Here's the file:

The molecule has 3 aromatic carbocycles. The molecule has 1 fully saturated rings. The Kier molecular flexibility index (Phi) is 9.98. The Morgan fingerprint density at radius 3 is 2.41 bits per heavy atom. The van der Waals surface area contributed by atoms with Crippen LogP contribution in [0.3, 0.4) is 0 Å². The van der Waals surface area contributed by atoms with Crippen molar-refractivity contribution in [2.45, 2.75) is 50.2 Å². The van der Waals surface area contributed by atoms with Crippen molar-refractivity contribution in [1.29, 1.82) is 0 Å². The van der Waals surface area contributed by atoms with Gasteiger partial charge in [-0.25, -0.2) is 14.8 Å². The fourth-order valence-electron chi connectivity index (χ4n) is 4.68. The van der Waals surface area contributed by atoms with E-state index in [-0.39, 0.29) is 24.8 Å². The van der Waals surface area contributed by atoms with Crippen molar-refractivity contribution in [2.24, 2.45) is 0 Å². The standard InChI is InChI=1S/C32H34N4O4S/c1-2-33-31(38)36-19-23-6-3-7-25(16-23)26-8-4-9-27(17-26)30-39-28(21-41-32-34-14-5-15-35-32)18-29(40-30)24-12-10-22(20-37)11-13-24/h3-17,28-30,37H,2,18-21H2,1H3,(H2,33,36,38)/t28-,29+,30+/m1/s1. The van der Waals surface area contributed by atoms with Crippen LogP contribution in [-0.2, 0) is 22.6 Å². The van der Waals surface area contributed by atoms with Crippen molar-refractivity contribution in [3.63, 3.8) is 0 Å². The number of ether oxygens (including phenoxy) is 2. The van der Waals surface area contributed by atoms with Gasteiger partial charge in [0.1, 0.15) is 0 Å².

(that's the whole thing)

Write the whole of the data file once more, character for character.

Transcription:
The molecule has 3 aromatic carbocycles. The molecule has 1 fully saturated rings. The Kier molecular flexibility index (Phi) is 9.98. The Morgan fingerprint density at radius 3 is 2.41 bits per heavy atom. The van der Waals surface area contributed by atoms with Crippen LogP contribution in [0.3, 0.4) is 0 Å². The van der Waals surface area contributed by atoms with Crippen molar-refractivity contribution in [2.45, 2.75) is 50.2 Å². The van der Waals surface area contributed by atoms with Crippen molar-refractivity contribution in [1.29, 1.82) is 0 Å². The van der Waals surface area contributed by atoms with Gasteiger partial charge in [-0.25, -0.2) is 14.8 Å². The fourth-order valence-electron chi connectivity index (χ4n) is 4.68. The van der Waals surface area contributed by atoms with E-state index in [-0.39, 0.29) is 24.8 Å². The van der Waals surface area contributed by atoms with Crippen molar-refractivity contribution in [2.24, 2.45) is 0 Å². The standard InChI is InChI=1S/C32H34N4O4S/c1-2-33-31(38)36-19-23-6-3-7-25(16-23)26-8-4-9-27(17-26)30-39-28(21-41-32-34-14-5-15-35-32)18-29(40-30)24-12-10-22(20-37)11-13-24/h3-17,28-30,37H,2,18-21H2,1H3,(H2,33,36,38)/t28-,29+,30+/m1/s1. The van der Waals surface area contributed by atoms with Crippen LogP contribution in [-0.2, 0) is 22.6 Å². The van der Waals surface area contributed by atoms with Crippen molar-refractivity contribution in [3.63, 3.8) is 0 Å². The number of ether oxygens (including phenoxy) is 2. The van der Waals surface area contributed by atoms with Gasteiger partial charge in [0.1, 0.15) is 0 Å².